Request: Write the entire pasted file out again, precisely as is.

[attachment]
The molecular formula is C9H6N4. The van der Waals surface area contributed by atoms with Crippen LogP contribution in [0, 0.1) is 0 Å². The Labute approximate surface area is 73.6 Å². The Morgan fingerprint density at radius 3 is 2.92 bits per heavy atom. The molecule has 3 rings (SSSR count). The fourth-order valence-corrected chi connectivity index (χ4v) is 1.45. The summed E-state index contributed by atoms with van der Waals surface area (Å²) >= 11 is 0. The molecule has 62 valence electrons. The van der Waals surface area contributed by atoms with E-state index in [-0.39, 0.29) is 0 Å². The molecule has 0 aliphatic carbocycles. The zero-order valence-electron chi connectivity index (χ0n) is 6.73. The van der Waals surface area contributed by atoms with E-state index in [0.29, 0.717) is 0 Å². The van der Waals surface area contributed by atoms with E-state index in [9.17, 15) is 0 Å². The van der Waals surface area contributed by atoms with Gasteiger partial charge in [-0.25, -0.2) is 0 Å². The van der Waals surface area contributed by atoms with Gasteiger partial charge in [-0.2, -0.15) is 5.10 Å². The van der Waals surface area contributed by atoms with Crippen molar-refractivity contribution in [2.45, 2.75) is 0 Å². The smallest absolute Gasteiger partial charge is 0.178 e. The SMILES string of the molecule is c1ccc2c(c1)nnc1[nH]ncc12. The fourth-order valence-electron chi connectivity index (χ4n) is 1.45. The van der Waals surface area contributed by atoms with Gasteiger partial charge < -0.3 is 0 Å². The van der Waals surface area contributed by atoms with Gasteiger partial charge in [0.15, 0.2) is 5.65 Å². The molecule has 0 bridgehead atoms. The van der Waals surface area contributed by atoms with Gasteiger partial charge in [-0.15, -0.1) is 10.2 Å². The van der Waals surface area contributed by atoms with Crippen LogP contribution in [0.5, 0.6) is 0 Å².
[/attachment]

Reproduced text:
The molecular formula is C9H6N4. The van der Waals surface area contributed by atoms with Crippen LogP contribution in [0, 0.1) is 0 Å². The Labute approximate surface area is 73.6 Å². The Morgan fingerprint density at radius 3 is 2.92 bits per heavy atom. The molecule has 3 rings (SSSR count). The fourth-order valence-corrected chi connectivity index (χ4v) is 1.45. The summed E-state index contributed by atoms with van der Waals surface area (Å²) >= 11 is 0. The molecule has 62 valence electrons. The van der Waals surface area contributed by atoms with E-state index in [-0.39, 0.29) is 0 Å². The molecule has 0 aliphatic carbocycles. The zero-order valence-electron chi connectivity index (χ0n) is 6.73. The van der Waals surface area contributed by atoms with E-state index in [0.29, 0.717) is 0 Å². The van der Waals surface area contributed by atoms with E-state index in [9.17, 15) is 0 Å². The van der Waals surface area contributed by atoms with Gasteiger partial charge in [-0.25, -0.2) is 0 Å². The van der Waals surface area contributed by atoms with Gasteiger partial charge in [-0.2, -0.15) is 5.10 Å². The van der Waals surface area contributed by atoms with Crippen molar-refractivity contribution in [2.45, 2.75) is 0 Å². The smallest absolute Gasteiger partial charge is 0.178 e. The SMILES string of the molecule is c1ccc2c(c1)nnc1[nH]ncc12. The fourth-order valence-electron chi connectivity index (χ4n) is 1.45. The van der Waals surface area contributed by atoms with Gasteiger partial charge < -0.3 is 0 Å². The van der Waals surface area contributed by atoms with Gasteiger partial charge in [0.15, 0.2) is 5.65 Å². The molecule has 0 bridgehead atoms. The van der Waals surface area contributed by atoms with Gasteiger partial charge in [-0.15, -0.1) is 10.2 Å². The van der Waals surface area contributed by atoms with Crippen LogP contribution in [0.5, 0.6) is 0 Å².